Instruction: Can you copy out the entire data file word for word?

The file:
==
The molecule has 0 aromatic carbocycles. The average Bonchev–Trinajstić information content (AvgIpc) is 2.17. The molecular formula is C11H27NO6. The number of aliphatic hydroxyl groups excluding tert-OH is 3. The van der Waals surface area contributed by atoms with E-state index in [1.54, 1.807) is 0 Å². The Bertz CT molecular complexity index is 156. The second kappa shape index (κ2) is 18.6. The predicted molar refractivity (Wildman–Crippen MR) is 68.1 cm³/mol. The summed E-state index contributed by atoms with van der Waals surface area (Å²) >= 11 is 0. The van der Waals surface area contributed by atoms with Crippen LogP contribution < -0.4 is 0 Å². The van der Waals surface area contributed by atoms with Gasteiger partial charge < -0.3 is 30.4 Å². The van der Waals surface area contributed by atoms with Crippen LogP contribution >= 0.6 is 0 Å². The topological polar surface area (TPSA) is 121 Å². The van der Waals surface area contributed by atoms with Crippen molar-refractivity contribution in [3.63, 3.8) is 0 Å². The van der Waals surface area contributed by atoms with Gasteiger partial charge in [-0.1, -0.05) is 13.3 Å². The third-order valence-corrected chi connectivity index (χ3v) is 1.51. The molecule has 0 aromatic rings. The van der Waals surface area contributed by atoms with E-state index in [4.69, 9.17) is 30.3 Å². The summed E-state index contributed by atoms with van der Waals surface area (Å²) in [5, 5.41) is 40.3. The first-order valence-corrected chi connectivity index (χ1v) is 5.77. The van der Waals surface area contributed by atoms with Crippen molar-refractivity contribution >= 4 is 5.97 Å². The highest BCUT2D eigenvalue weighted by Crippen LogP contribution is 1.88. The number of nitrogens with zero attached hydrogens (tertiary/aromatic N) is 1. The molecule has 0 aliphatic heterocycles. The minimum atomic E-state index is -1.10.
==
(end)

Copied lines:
The molecule has 0 aromatic carbocycles. The average Bonchev–Trinajstić information content (AvgIpc) is 2.17. The molecular formula is C11H27NO6. The number of aliphatic hydroxyl groups excluding tert-OH is 3. The van der Waals surface area contributed by atoms with E-state index in [1.54, 1.807) is 0 Å². The Bertz CT molecular complexity index is 156. The second kappa shape index (κ2) is 18.6. The predicted molar refractivity (Wildman–Crippen MR) is 68.1 cm³/mol. The summed E-state index contributed by atoms with van der Waals surface area (Å²) >= 11 is 0. The van der Waals surface area contributed by atoms with Crippen LogP contribution < -0.4 is 0 Å². The van der Waals surface area contributed by atoms with Gasteiger partial charge < -0.3 is 30.4 Å². The van der Waals surface area contributed by atoms with Crippen LogP contribution >= 0.6 is 0 Å². The topological polar surface area (TPSA) is 121 Å². The van der Waals surface area contributed by atoms with Crippen molar-refractivity contribution in [3.63, 3.8) is 0 Å². The van der Waals surface area contributed by atoms with Gasteiger partial charge in [-0.1, -0.05) is 13.3 Å². The third-order valence-corrected chi connectivity index (χ3v) is 1.51. The molecule has 0 aromatic rings. The van der Waals surface area contributed by atoms with E-state index in [4.69, 9.17) is 30.3 Å². The summed E-state index contributed by atoms with van der Waals surface area (Å²) in [5, 5.41) is 40.3. The first-order valence-corrected chi connectivity index (χ1v) is 5.77. The van der Waals surface area contributed by atoms with Crippen molar-refractivity contribution >= 4 is 5.97 Å². The highest BCUT2D eigenvalue weighted by Crippen LogP contribution is 1.88. The number of nitrogens with zero attached hydrogens (tertiary/aromatic N) is 1. The molecule has 0 aliphatic heterocycles. The minimum atomic E-state index is -1.10.